The Shutdown’s Impact on Cybersecurity Talent

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The government cannot afford to lose these people.

Meet Jane Doe. Jane is 25 years old, grew up in Anywhere, USA and has been working as a cybersecurity analyst for the U.S. government since she graduated college three and a half years ago. She decided to accept a job at the Department of Homeland Security working for the Cyber and Infrastructure Security Agency because of the training they offer, her interest in cybersecurity, the desire to serve her country, and the ability to do meaningful work. She lives in the Washington, D.C. area where the current supply/demand ratio for cybersecurity workers is extremely low. Jane was recently promoted to a GS12 position and is currently making approximately $82,000 per year. She loves her work but is sometimes frustrated with the government bureaucracy.

The recent government shutdown affecting 800,000 federal employees impacted Jane directly, as she was considered mission critical. It also impacted several of her friends working in non-mission critical roles. None of them received paychecks for the past two pay periods, but Jane was ordered to work without pay while her friends were at home worrying about how to pay their bills. Regardless of their classifications, the shutdown-induced significant hardships on Jane and her peers. As a result, these early career government employees are reconsidering their decision to work for the federal government.

The recent shutdown directly impacted roughly 25 percent of the civilian government and put more than 800,000 people in a position of having to pay their bills without the benefit of a continuing paycheck. Hundreds of thousands of federal workers struggled to pay their bills and feed their families, and experienced major duress due to political infighting. The message they received was that they were either not valued, pawns in a political game—or worse, both.

Cybersecurity Workers Feel the Pain

While the impact on all government workers affected by the shutdown was significant and harmful regardless of their roles, the impact on public sector cybersecurity workers will be even more acute. These workers could have pursued directly comparable roles in the private sector that pay significantly more, allow them to be a part of companies with great cultures, provide the ability to leverage the latest technology, and offer comparable job security.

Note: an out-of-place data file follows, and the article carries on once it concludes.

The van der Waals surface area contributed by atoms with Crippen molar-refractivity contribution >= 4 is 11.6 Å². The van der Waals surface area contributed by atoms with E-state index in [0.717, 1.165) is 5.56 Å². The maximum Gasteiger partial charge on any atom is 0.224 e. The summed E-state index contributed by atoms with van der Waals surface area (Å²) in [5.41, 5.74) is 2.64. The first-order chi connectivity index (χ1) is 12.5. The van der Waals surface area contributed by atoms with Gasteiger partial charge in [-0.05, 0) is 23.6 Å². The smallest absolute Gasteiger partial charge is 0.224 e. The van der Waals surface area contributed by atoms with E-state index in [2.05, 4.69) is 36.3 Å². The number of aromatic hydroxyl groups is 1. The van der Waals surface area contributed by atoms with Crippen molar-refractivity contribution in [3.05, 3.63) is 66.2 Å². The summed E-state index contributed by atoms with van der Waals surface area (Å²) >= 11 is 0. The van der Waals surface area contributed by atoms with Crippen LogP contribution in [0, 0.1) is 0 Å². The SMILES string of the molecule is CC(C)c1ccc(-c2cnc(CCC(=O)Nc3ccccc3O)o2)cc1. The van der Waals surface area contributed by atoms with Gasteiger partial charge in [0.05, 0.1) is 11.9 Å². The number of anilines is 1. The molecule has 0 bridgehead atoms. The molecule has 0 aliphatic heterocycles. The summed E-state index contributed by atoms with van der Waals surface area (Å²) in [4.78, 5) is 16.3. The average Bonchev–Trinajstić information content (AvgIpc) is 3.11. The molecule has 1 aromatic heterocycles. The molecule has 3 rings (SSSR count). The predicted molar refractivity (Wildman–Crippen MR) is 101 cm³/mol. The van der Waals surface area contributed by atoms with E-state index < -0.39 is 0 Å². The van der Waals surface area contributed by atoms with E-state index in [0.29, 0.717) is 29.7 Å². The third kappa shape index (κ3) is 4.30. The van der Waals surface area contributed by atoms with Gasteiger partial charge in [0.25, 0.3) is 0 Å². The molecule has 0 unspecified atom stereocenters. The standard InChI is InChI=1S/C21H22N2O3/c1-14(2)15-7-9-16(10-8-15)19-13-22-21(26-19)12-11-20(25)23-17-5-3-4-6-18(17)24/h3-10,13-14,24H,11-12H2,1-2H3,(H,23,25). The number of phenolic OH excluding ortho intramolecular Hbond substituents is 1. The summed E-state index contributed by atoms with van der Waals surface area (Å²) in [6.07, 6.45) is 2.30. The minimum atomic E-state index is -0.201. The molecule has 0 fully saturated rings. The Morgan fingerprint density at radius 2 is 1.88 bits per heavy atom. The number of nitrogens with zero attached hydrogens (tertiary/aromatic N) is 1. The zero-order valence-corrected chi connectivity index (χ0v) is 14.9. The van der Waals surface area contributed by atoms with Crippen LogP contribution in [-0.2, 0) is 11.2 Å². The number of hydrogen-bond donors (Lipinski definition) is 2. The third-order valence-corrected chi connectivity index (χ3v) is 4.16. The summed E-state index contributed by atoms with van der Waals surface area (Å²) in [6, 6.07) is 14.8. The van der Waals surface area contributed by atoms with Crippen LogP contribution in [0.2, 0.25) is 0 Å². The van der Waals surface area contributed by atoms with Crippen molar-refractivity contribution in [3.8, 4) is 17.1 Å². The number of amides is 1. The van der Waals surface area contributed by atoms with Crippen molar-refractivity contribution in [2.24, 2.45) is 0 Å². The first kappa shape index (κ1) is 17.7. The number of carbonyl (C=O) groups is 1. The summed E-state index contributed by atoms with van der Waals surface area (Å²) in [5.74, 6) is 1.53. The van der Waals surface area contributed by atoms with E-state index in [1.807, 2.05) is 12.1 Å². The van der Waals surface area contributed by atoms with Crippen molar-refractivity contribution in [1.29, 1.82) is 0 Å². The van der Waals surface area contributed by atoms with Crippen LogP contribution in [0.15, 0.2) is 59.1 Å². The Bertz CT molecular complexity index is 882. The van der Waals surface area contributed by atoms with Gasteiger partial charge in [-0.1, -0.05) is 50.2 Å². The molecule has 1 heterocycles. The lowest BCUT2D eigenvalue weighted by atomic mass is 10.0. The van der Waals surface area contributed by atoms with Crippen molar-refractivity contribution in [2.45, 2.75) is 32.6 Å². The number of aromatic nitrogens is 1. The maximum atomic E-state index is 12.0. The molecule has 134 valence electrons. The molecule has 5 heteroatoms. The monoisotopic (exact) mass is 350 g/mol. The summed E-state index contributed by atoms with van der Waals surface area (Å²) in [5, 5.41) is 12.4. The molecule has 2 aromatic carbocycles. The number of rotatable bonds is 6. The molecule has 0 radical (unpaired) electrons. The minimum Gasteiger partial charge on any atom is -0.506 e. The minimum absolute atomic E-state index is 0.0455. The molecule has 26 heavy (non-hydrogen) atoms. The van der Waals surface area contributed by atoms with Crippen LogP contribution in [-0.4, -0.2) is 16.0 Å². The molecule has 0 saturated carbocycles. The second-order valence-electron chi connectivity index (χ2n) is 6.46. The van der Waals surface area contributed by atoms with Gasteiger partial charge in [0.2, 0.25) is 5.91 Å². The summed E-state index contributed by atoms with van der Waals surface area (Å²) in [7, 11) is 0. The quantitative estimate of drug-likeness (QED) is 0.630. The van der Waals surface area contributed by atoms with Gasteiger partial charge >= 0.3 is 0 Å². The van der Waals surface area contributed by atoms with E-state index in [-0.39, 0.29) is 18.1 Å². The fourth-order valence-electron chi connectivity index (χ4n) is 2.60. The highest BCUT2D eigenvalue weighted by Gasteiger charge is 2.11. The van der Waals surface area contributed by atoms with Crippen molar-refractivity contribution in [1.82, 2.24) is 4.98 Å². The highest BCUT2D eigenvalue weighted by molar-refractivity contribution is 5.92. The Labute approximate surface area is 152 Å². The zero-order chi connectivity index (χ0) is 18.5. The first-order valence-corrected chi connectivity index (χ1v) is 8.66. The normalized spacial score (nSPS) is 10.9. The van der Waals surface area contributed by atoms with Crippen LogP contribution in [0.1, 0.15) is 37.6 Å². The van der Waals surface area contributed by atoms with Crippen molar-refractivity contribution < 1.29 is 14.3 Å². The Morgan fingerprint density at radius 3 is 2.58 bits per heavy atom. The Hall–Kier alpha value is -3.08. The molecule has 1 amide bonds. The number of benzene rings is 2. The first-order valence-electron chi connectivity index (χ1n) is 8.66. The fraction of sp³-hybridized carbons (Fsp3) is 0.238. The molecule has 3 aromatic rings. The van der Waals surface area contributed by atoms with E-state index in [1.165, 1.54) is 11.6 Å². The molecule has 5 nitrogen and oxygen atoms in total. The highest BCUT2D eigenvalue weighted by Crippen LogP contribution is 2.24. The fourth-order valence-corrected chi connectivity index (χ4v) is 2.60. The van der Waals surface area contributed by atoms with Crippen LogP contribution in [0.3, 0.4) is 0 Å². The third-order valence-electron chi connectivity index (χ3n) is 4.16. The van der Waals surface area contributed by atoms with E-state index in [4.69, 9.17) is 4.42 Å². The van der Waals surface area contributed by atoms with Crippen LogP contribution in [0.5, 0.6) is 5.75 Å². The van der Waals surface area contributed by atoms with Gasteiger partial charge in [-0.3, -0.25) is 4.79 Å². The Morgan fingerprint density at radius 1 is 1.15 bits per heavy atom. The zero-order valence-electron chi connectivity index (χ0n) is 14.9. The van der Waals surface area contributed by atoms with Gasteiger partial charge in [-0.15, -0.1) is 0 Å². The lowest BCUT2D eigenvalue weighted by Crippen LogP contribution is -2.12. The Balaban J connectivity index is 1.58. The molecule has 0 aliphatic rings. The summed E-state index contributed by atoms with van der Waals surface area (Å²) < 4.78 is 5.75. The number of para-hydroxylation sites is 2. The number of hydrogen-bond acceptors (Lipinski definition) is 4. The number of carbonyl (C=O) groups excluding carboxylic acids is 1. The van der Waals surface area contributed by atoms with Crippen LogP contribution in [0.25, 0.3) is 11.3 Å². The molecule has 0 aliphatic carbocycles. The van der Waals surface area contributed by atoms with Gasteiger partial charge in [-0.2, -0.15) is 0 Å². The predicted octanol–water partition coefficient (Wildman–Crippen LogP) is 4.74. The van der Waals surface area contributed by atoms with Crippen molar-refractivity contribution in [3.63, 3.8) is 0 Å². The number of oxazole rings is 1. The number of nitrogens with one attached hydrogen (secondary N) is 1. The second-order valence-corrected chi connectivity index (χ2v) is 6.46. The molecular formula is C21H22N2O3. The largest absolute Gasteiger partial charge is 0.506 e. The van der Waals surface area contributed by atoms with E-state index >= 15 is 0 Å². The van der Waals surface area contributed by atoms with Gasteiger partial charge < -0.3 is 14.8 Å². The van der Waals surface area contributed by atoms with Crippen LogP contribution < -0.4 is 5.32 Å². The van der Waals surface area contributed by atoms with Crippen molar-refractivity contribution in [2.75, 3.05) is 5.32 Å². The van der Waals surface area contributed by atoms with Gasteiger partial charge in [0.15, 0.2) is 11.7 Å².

The government cannot afford to lose these people. According to CyberSeek.org, as of Jan. 26, the current D.C. metro workforce is comprised of 6,226 cybersecurity public sector workers and 3,709 positions remain unfilled. There are 40,349 similar private sector positions open in the same area.

Unfortunately, the government is at risk of losing them to the private sector. Jane and her friends belong to a generation of early-stage career millennials who want to have fun, make money, and travel. They are beginning to think about getting married and starting families, but they are not far enough along in their careers to worry about retirement or being locked into a government position for life. Additionally, they feel hindered by late-stage government workers who don’t understand the latest technologies and trends and, quite frankly, aren’t entirely motivated to care.  

Reconsidering Their Commitment to the Public Sector

This recent shutdown, the sequestration of 2013, the risk of another near-term shutdown, and the ongoing uncertainty will likely cause Jane and employees like her to reconsider their options. The feelings invoked by the loss of one’s paycheck can cause anyone to reevaluate their situation, especially when they have alternative options that are as good as those available to government cybersecurity professionals. The training offered by the federal government is top tier, as is the exposure to cutting-edge scenarios. This makes these professionals incredibly marketable, and when coupled with significant pay increases, the government is inducing a huge problem. Jane is likely worth $120,000 or more at her current level in the private sector.

If Jane were your daughter, friend, or significant other, what advice would you give her? What would you do if you were her?

One of the greatest challenges to come out of the most recent shutdown is likely going to be the unmeasured loss of an entire generation of the best cybersecurity workers the government employs. Not all will decide that their career path should change course. However, enough will undoubtedly change careers, making this a greater issue than the loss of $6 billion in direct costs that S&P Global Ratings or $11 billion that the Congressional Budget Office estimated the 35-day shutdown cost. Imagine the impact of applying $6 billion to $11 billion in cybersecurity funding to this country’s long-term cyber health. Imagine the capability that it would provide to Jane and her peers. The long-term implication on America’s cyber workforce will be significant, but never directly measured.

It’s unfortunate because we need these workers protecting the American people. Hopefully, we will never realize that our Cyber Wall was more important than the physical one.

Eric Trexler is vice president of global governments and critical infrastructure at Forcepoint.